• n Standard stand′ard (hort.) a standing shrub or tree, not supported by a wall
    • ***


  • Dag Hammarskjold
    “Praise those of your critics for whom nothing is up to standard.”
  • Merlin Olsen
    Merlin Olsen
    “The winning team has a dedication. It will have a core of veteran players who set the standards. They will not accept defeat.”
  • French Proverb
    French Proverb
    “When a blind man bears the standard, pity those who follow.”
  • Mark Twain
    “I have a higher and grander standard of principle than George Washington. He could not lie; I can, but I won t.”
  • Hugh Blair
    Hugh Blair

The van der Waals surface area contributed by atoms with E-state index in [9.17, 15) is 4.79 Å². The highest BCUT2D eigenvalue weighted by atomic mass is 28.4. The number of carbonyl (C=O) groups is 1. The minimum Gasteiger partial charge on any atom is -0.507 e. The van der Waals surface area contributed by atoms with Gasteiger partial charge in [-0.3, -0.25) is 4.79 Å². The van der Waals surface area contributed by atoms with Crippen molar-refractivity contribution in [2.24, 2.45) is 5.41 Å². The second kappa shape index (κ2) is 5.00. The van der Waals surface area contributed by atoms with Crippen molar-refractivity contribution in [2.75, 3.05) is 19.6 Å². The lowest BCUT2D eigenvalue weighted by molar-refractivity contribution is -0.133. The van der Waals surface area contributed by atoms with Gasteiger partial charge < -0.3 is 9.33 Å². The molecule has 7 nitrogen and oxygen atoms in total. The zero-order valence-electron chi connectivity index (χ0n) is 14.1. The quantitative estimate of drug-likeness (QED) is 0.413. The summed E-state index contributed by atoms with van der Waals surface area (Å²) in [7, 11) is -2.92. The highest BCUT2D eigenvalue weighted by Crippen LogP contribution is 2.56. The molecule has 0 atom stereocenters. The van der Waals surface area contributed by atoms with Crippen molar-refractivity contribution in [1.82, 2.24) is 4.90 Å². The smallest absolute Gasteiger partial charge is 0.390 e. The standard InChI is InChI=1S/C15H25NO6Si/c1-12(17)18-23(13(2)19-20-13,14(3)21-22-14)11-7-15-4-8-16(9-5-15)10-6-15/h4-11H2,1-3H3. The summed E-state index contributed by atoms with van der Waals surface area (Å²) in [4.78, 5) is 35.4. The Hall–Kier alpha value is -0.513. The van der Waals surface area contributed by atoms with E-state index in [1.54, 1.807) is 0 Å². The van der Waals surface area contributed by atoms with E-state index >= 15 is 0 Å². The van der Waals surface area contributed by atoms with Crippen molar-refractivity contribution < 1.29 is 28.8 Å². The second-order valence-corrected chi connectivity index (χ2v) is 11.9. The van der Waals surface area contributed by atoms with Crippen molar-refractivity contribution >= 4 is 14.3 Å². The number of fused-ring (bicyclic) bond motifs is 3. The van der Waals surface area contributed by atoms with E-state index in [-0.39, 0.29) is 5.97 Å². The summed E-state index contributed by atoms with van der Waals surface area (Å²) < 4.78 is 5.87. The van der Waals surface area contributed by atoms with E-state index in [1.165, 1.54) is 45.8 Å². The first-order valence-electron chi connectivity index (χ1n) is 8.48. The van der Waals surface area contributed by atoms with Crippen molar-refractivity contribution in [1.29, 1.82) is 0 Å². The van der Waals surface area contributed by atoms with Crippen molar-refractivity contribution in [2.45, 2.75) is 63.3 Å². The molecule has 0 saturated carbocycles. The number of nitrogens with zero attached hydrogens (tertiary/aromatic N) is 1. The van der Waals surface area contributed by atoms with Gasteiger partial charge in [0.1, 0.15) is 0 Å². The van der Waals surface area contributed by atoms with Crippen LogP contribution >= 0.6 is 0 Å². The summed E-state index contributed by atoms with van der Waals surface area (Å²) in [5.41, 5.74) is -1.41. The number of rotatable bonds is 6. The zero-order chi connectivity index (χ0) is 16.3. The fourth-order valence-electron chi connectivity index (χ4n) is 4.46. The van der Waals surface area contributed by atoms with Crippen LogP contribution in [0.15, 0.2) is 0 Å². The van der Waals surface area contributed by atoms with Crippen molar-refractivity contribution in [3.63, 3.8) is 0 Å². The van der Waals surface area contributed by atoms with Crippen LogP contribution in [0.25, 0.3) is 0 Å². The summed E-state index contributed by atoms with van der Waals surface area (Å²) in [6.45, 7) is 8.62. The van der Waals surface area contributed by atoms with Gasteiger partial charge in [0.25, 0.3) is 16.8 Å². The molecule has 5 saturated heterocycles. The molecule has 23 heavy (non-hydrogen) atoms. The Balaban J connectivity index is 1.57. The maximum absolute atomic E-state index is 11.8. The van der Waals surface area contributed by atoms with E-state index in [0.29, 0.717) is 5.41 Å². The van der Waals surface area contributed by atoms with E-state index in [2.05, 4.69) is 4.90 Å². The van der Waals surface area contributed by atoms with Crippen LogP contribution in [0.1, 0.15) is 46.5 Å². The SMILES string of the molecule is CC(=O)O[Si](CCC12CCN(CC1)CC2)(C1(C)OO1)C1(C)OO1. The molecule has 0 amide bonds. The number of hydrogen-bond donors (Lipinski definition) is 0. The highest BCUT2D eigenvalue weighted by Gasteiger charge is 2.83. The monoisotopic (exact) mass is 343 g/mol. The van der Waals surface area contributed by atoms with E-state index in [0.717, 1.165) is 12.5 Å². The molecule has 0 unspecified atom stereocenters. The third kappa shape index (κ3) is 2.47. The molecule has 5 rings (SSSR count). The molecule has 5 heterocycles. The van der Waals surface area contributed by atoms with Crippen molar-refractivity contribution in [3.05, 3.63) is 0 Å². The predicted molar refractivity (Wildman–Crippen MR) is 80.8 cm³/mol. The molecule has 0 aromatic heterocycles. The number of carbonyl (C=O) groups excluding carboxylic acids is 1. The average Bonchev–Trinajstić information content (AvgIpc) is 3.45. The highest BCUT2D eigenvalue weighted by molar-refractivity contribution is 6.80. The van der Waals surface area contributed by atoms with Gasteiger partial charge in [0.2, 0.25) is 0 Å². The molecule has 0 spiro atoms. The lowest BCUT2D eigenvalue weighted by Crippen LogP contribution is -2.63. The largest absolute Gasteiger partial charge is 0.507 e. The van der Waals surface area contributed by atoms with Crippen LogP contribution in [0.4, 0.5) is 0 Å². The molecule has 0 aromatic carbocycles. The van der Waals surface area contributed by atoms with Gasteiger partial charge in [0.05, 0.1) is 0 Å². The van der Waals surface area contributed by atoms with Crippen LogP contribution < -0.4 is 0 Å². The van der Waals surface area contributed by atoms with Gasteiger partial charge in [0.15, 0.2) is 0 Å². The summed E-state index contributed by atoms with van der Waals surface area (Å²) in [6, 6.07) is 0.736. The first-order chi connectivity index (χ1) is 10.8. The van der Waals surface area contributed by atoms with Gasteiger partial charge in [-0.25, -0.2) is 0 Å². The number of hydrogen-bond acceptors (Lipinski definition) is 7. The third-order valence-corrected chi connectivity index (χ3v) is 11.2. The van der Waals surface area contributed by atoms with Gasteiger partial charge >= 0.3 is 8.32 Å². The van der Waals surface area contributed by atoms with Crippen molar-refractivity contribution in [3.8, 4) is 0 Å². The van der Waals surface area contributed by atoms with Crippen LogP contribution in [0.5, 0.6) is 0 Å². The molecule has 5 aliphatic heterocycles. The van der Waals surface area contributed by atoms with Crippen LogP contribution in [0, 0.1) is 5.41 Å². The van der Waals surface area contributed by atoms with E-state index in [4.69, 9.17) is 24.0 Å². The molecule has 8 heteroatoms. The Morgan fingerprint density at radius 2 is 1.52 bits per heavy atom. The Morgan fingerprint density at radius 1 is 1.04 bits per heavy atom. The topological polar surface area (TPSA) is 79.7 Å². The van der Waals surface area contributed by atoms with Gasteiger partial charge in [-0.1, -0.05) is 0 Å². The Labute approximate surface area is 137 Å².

“The great standard of literature as to purity and exactness of style is the Bible.”
  • Theodore Parker
    “As society advances the standard of poverty rises.”


Webster's Revised Unabridged Dictionary
OF. estendart, F. étendard, probably fr. L. extendere, to spread out, extend, but influenced by E. stand,. See Extend
Chambers's Twentieth Century Dictionary
O. Fr. estandart—Old High Ger. standan, to stand, with suff. -art.


In literature:

The standard of the time of Horace Greeley was the standard of individual success, of initial utility.
"The Evolution of the Country Community" by Warren H. Wilson
As a matter of fact, he had ceased using ordinary standards of measurement.
"The Missourian" by Eugene P. (Eugene Percy) Lyle
One can buy such standard batteries, or standard cells as they are called, or he can make them for himself.
"Letters of a Radio-Engineer to His Son" by John Mills
It also makes a good handsome standard tree for open cultivation.
"Soil Culture" by J. H. Walden